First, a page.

It is provided by the Lex Rhodia that if merchandise is thrown overboard for the purpose of lightening a ship, the loss is made good by the assessment of all which is made for the benefit of all. — Julius Paulus Prudentissimus, Opinions of Paulus (circa 230 AD) – source: Wikipedia
The run up to running aground:
Containership Ever Given, ran aground on Mar-23 21, while transiting the Suez Canal. Old news, but still echoing the freak incident for the fact that the ship is currently among the largest, by size (400m in length, 59m width), and capacity of 20000 container (over 18000 loaded), and the canal has no bypass or viable detour. Traffic lineups built quickly on both ends of Suez, damages whipped out into the billion by side estimates and into the dispute.
It took a week and a couple of tugs (a surrealistic excavator on the shore) to refloat the vessel at highwater, which reopened the passage.
Whether Black swan or not, the accident has practical dimensions that can help shippers and logisticians learn about risks:
- Navigational – was it overly rough windy, short cutting waves But still (and not) navigable. The technical manager BSM raised the case of untypical yawing of the earlier convoy vessels pointing to a unfavorable weather conditions. An erring on either crew and/or pilotage side, or was it coping with bad weather as first order of business.
- Owner’s counter claim is premised on the navigable conditions at ship’s entry and the granted free passage by authorities, which loops back to the operations above.
- Physics, hydrodynamics – the squat of vessel in shallow waters (the Bernouli effect) reduces underkeel clearance and maneuverability. During shallow steaming, there is also not enough adjacent water volume for the propellers (torque) and the rudder (momentum, steering) . Higher speed aggravates the squat.
The ship is impounded and still tied at Suez pending dispute resolution. SCA Egypt claimed an initial for under a bn in damages, later adjusted to 600m to exclude reputation component.
What is the value at stake on the carrier (owner, operator, insurer, shippers, clients):
A motivational example (totally made up numbers) – just to illustrate the order of the casus:
Ship costs 170m (per Vessel Values), with full complement and supplies. (no major damage was sustained during grounding and refloat).
Cargo interest – 18k containers at an average of 50k each (made up number, an averaging and a grossly assumption) – 900mn. (for simplicity this includes the empty containers and no adjustments for reefers and other special equipment).
Above makes a lumpsump fo 1.07bn, which puts claim amount into perspective. All-in a billion.
Now the time-value race: a headwind for the ship, and thinking time for the canal side. For one, there are still some running costs to keep the ship ready and with steam. Next, the opportunity costs/losses from the foregone revenue build up by the day (assume long term T/C). Depending on the financing terms, it can severely strain loan covenants and add costs and penalties.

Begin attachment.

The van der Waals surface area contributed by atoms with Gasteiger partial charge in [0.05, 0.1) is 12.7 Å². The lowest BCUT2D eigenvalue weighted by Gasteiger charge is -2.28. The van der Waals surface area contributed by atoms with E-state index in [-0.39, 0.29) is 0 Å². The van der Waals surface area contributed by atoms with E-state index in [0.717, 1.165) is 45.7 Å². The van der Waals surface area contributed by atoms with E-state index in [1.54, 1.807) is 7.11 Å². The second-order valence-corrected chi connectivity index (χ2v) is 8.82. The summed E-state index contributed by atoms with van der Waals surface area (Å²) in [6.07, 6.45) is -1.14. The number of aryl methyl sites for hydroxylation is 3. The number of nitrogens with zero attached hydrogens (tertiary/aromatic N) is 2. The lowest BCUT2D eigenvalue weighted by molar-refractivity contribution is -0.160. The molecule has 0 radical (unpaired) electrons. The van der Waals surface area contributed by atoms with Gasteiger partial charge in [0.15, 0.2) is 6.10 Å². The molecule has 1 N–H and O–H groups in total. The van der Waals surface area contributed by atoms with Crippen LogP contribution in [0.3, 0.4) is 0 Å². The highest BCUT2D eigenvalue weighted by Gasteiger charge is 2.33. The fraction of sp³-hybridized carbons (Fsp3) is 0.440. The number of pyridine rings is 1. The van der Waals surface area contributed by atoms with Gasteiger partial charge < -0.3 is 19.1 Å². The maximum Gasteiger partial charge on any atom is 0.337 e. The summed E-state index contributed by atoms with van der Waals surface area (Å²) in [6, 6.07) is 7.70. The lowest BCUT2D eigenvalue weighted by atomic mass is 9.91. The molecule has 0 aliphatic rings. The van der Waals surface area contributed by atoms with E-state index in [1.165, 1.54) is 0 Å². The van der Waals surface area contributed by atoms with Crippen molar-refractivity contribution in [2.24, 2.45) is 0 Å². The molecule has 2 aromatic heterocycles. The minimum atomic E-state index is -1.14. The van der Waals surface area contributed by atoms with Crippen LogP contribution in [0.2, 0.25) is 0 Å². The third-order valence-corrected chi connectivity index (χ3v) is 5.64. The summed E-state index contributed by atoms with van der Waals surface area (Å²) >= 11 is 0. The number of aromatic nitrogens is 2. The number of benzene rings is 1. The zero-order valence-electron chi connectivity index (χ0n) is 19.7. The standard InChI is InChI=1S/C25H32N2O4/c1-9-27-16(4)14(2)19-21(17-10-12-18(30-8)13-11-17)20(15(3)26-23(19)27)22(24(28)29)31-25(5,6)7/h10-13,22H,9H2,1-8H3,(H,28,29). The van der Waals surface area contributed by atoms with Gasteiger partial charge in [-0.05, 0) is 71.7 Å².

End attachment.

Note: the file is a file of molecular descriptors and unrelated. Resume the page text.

Last – the customer base: some of the cargo is losing value – especially the consumer goods shipments – clothes, footwear, electronics, and seasonal merchandise – furniture, equipment. Not to mention supply chain disruptions, shippers’ reputation, back-to back commitments etc. This is one is a gray estimate as cargo contributes to the GA and abandoned volumes could only be partially salvaged via adjusters.
The crux – the General Average catharsis. The legal framework stipulates cargo interest contributes for the general average up to its own value. Marine cargo insurance typically covers for the GA. If cargo is not insured, receivers put up a cash deposit to take delivery (assuming vessels gets its outbound clearance and sails with Free Pratique).
Now the real tie of GA situation is that depending on the GA assessment it could get a take it or leave it dilemma. If a GA contribution of a given container is say 50k (full invoice value, a large GA damage to engulf all of the cargo) for say a cargo of clothes and shoes from the spring collection (already past due). Should consignee still pay the average contribution to take delivery or discard. Would there be some margin to be recovered, or do they just need to safeguard brand: if discarded, there is a risk the abandoned cargo is dumped via an intermediary which in turn resells at salvage value and for branded, high ticket goods, low prices would be an additional hit.
To wrap: even very big and modern ships can run aground. The General Average implications for the retail shippers and end customers as in any commercial misfortune, are mostly disputes and losses. Keep track of the timesheet, events and communication and partner with solid insurers and forwarders.
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